Mr Romeva also recalls that “pre-trial incarceration and sentencing show that we are being punished for who we are, and not for what we’ve done.” In this regard, the president of Esquerra Republicana Oriol Junquera assures that the sentence was simply “a waypoint in the general persecution of independence”, a persecution to stifle a movement that will not cease, one that “will only end when we achieve independence.”
The support of the people is essential
If there is one thing that characterizes the Catalan people, it is the persistence in mobilising for the release of the victims of reprisal, both that of the prisoners and of the whole country, evidenced year after year by the mass demonstrations and marches. A persistence and kinship that Junqueras, Forcadell, Bassa and Romeva agree is essential to achieve independence, but also to help them overcome their time in jail whilst feeling accompanied.
“I’ve been lucky to have companions like Raül. That and the warmth the people have shown, have helped make bearable imprisonment, which has been accentuated by the pandemic,” emphasizes Mr Junqueras. For her part, Speaker Carme Forcadell acknowledges that “this year, like the last three, has been very hard. The winters in Mas d’Enric prison drag by and this year we have had to add the confinement because of the pandemic.” Likewise for Ms Bassa, although she says that “starting her studies—a master’s degree in philosophy—the visits from family and friends, letters, and being able to go out to work for a few hours” have helped a lot and lightened things up a bit. “in this unjust situation that has now gone on for 3 years.”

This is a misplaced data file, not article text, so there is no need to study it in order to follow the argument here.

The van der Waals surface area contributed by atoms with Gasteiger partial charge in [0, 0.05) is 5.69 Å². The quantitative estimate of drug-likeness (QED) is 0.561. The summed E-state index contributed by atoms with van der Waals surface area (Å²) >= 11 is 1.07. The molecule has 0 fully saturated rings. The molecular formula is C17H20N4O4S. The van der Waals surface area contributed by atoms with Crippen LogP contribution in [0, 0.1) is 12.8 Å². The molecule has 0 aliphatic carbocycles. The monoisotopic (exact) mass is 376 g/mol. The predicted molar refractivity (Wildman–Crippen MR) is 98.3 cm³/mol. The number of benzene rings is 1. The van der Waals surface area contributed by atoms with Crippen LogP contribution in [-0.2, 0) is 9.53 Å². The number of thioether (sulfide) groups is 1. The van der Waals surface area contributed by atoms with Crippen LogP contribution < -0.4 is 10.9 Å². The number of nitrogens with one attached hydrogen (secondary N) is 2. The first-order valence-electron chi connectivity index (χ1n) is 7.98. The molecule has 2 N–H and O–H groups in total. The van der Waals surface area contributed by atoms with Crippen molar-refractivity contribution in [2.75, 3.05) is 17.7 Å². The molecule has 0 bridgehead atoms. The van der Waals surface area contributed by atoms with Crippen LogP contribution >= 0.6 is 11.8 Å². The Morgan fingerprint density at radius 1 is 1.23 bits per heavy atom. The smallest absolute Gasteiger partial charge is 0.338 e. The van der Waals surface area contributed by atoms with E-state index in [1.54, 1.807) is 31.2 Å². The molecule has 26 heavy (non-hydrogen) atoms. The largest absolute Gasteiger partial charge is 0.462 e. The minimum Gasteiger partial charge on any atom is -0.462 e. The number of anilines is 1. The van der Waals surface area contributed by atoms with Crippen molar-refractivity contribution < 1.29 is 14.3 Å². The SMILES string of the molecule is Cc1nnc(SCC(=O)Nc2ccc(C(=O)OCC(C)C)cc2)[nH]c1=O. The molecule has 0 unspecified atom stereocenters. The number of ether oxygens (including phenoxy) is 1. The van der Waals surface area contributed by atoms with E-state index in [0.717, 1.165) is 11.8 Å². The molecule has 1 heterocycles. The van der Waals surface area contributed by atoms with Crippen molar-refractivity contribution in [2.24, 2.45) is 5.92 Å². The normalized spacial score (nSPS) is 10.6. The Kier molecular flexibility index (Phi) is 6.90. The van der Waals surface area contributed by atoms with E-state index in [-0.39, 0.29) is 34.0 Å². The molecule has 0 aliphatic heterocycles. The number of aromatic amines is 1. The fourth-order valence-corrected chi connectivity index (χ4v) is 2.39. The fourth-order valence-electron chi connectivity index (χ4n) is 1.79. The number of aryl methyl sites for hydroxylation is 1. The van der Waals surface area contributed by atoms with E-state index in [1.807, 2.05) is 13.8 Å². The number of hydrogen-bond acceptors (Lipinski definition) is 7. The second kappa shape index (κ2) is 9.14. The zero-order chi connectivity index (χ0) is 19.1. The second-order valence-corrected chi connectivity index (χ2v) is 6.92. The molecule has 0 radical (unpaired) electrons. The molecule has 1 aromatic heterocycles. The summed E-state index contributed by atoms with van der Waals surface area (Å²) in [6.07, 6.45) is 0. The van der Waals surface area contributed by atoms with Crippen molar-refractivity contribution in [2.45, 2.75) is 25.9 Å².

Mr Romeva explains that fortunately “the mobilisation and persistence of thousands and thousands of people accompanies us every day”. In this regard, Ms Forcadell explains that “our situation, and that of our families, is not at all easy but, I think that all of the political prisoners feel the same way, from the first day that we felt the warmth of the people who make it a little more bearable.” “This support and the way we overcome these obstacles will make us stronger and unite more of us in order to achieve the Republic that we long for,” concludes Mr Romeva.
We demand a return to the political arena, staking on an amnesty law to protect the almost 3,000 pro-independence activists who have suffered reprisal, as well as giving voice to the citizens through a referendum.Carme Forcadell